• Volume 11 Number 7 - July 2016


    Inshore or on the reefs, Little River fishermen have plenty of flounder to catch.

    In the middle of the summer, the Grand Strand’s public waterways fill up with just about every type of vessel imaginable, from kayaks and jet skis to the 200-foot gambling ships loaded with vacationers looking to hit the jackpot. Folks looking to take home the top fishing prize should troll their way to Little River’s flounder grounds, where a bona fide reward is lurking below the water’s surface. 

    Find the right spot, and you can load the boat with Cooper River bream this month.

    Wyn Mullins prepared a perfect summer setup for catching big fish. His boat was anchored on a Cooper River channel ledge at sunrise, just upstream from the junction of a small creek. An abundance of weedy growth flourished on the shallow flat between the two runs of deeper water, creating a perfect shallow point harboring miniscule aquatic munchies, attracting a variety of fish species.

    You don’t have to speak Spanish to put the smackdown on plenty of Spanish mackerel in South Carolina waters.

    One of the surest signs of summer along the South Carolina coast is when droves of Spanish mackerel show up in the nearshore and coastal waters. In reality, these fish start showing up as early as late April when migrating up from the south.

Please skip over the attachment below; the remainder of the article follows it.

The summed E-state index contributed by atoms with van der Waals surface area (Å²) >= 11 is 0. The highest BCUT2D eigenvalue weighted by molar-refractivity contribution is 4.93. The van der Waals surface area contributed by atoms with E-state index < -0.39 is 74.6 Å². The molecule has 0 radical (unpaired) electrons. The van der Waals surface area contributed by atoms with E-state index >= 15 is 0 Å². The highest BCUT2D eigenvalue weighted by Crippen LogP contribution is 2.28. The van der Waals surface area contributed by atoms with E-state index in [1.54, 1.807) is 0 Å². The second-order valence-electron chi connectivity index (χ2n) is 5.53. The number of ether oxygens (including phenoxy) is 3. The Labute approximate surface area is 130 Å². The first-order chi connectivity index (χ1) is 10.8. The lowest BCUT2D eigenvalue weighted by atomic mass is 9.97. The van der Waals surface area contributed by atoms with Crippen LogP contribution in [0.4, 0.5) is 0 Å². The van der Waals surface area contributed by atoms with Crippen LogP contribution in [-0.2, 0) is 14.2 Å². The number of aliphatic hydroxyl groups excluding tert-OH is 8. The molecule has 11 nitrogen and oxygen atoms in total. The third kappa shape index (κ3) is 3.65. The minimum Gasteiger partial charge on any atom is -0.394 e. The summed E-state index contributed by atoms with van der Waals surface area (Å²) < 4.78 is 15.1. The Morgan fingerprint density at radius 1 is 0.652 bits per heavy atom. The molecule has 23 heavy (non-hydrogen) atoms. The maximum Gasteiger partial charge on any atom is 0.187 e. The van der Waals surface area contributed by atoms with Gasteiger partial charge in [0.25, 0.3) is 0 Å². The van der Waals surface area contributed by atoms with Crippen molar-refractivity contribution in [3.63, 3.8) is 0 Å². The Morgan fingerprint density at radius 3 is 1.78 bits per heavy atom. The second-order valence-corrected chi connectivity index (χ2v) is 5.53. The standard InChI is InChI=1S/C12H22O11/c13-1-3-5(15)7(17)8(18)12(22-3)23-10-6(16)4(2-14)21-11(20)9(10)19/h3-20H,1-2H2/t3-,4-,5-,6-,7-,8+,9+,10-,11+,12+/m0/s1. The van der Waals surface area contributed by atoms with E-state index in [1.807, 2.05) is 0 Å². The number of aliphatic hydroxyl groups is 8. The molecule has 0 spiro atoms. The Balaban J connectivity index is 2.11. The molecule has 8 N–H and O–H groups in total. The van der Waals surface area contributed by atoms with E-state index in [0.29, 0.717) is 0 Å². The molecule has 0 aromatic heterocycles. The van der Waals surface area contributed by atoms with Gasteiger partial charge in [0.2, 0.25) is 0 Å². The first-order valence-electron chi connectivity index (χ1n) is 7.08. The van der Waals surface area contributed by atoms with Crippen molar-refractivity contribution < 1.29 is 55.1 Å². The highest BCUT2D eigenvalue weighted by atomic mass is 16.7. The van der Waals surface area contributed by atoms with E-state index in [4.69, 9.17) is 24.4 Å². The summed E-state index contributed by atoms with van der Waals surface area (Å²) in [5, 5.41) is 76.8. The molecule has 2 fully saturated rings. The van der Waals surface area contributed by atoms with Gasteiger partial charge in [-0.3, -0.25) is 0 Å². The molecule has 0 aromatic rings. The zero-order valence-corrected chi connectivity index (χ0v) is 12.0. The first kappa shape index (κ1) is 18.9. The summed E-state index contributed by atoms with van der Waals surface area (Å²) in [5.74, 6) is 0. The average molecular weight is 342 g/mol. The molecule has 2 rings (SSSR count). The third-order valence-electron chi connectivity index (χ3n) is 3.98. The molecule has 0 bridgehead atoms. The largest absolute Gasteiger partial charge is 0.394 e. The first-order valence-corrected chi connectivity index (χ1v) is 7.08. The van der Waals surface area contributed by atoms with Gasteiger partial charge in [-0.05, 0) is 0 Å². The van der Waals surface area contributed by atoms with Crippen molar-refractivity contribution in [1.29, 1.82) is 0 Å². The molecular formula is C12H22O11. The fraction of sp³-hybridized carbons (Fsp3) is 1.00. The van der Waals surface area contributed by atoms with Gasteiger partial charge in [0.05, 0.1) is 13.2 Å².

Targeting suspended catfish is the ticket to great hot-weather action on South Carolina’s Lake Monticello.

    Fishermen know Lake Monticello is a world-class trophy catfish destination, but this deep, clear lake offers much more than just huge fish. Catching big numbers during the summer makes this 6,800-acre lake a top destination for quality and quantity catfish. 

    Vertical jigging around standing timber is the ticket to great summer crappie action on South Carolina’s Lake Russell.

    With summer in full swing across the Upstate, many anglers have thrown in the towel when it comes to fishing. Hot temperatures, hot water and recreational boat traffic just don’t make it worth the effort to get on the water, at least during the day.

    Be there before daylight, and your chances of catching a limit of speckled trout at the peak of summer’s heat are greatly enhanced.

    The fall trout bite seems a world away in the sweltering heat of July, and the hot spring bite is a fond memory. But for anglers in the know, some spectacular trout fishing is just as available now as it is during those other seasons. The trick is to get on the water early.